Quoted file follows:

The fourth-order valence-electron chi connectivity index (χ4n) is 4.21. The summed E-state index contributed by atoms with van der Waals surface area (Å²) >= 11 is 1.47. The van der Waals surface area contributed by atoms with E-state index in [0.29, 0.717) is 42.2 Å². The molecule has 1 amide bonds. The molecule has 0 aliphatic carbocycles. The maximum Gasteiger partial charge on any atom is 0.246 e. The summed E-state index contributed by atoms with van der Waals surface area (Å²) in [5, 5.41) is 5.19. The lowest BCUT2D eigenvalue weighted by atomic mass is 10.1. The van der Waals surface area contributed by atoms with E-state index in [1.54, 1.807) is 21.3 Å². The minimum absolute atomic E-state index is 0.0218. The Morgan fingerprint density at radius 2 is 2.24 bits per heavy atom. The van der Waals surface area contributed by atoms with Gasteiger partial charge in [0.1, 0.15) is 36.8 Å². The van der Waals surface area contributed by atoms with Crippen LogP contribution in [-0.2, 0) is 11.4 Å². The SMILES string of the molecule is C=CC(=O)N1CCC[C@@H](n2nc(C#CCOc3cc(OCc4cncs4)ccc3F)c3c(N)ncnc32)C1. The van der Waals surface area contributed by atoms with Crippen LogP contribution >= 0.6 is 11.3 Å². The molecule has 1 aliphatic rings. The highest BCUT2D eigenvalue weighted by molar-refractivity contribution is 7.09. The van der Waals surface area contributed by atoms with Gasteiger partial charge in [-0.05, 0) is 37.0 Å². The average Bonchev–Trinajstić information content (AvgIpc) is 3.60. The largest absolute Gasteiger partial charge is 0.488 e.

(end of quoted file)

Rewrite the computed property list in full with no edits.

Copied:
The fourth-order valence-electron chi connectivity index (χ4n) is 4.21. The summed E-state index contributed by atoms with van der Waals surface area (Å²) >= 11 is 1.47. The van der Waals surface area contributed by atoms with E-state index in [0.29, 0.717) is 42.2 Å². The molecule has 1 amide bonds. The molecule has 0 aliphatic carbocycles. The maximum Gasteiger partial charge on any atom is 0.246 e. The summed E-state index contributed by atoms with van der Waals surface area (Å²) in [5, 5.41) is 5.19. The lowest BCUT2D eigenvalue weighted by atomic mass is 10.1. The van der Waals surface area contributed by atoms with E-state index in [1.54, 1.807) is 21.3 Å². The minimum absolute atomic E-state index is 0.0218. The Morgan fingerprint density at radius 2 is 2.24 bits per heavy atom. The van der Waals surface area contributed by atoms with Gasteiger partial charge in [0.1, 0.15) is 36.8 Å². The van der Waals surface area contributed by atoms with Crippen LogP contribution in [-0.2, 0) is 11.4 Å². The SMILES string of the molecule is C=CC(=O)N1CCC[C@@H](n2nc(C#CCOc3cc(OCc4cncs4)ccc3F)c3c(N)ncnc32)C1. The van der Waals surface area contributed by atoms with Crippen LogP contribution >= 0.6 is 11.3 Å². The molecule has 1 aliphatic rings. The highest BCUT2D eigenvalue weighted by molar-refractivity contribution is 7.09. The van der Waals surface area contributed by atoms with Gasteiger partial charge in [-0.05, 0) is 37.0 Å². The average Bonchev–Trinajstić information content (AvgIpc) is 3.60. The largest absolute Gasteiger partial charge is 0.488 e.